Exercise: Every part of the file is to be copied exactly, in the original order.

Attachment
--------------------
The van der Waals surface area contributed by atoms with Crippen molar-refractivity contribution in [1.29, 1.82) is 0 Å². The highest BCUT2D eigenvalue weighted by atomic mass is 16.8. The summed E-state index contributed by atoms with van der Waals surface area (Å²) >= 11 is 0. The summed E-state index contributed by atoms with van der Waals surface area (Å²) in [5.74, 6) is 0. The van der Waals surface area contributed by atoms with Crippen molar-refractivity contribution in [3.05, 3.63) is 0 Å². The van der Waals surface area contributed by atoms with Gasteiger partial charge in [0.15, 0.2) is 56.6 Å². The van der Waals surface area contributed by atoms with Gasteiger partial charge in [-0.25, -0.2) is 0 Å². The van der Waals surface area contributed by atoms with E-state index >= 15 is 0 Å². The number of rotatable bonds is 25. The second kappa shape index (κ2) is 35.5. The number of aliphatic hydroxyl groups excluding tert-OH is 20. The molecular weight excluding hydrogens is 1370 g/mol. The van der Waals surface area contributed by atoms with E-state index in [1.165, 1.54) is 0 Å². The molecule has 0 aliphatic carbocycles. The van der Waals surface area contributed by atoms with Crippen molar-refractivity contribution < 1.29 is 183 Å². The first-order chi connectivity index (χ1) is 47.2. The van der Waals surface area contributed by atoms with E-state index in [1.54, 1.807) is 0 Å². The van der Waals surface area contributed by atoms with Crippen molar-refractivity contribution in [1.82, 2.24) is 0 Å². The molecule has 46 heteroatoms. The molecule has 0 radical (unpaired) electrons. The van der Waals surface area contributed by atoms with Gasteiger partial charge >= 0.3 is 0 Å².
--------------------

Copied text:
The van der Waals surface area contributed by atoms with Crippen molar-refractivity contribution in [1.29, 1.82) is 0 Å². The highest BCUT2D eigenvalue weighted by atomic mass is 16.8. The summed E-state index contributed by atoms with van der Waals surface area (Å²) >= 11 is 0. The summed E-state index contributed by atoms with van der Waals surface area (Å²) in [5.74, 6) is 0. The van der Waals surface area contributed by atoms with Crippen molar-refractivity contribution in [3.05, 3.63) is 0 Å². The van der Waals surface area contributed by atoms with Gasteiger partial charge in [0.15, 0.2) is 56.6 Å². The van der Waals surface area contributed by atoms with Gasteiger partial charge in [-0.25, -0.2) is 0 Å². The van der Waals surface area contributed by atoms with E-state index >= 15 is 0 Å². The number of rotatable bonds is 25. The second kappa shape index (κ2) is 35.5. The number of aliphatic hydroxyl groups excluding tert-OH is 20. The molecular weight excluding hydrogens is 1370 g/mol. The van der Waals surface area contributed by atoms with E-state index in [1.165, 1.54) is 0 Å². The molecule has 0 aliphatic carbocycles. The van der Waals surface area contributed by atoms with Crippen molar-refractivity contribution < 1.29 is 183 Å². The first-order chi connectivity index (χ1) is 47.2. The van der Waals surface area contributed by atoms with E-state index in [1.54, 1.807) is 0 Å². The van der Waals surface area contributed by atoms with Crippen molar-refractivity contribution in [1.82, 2.24) is 0 Å². The molecule has 46 heteroatoms. The molecule has 0 radical (unpaired) electrons. The van der Waals surface area contributed by atoms with Gasteiger partial charge >= 0.3 is 0 Å².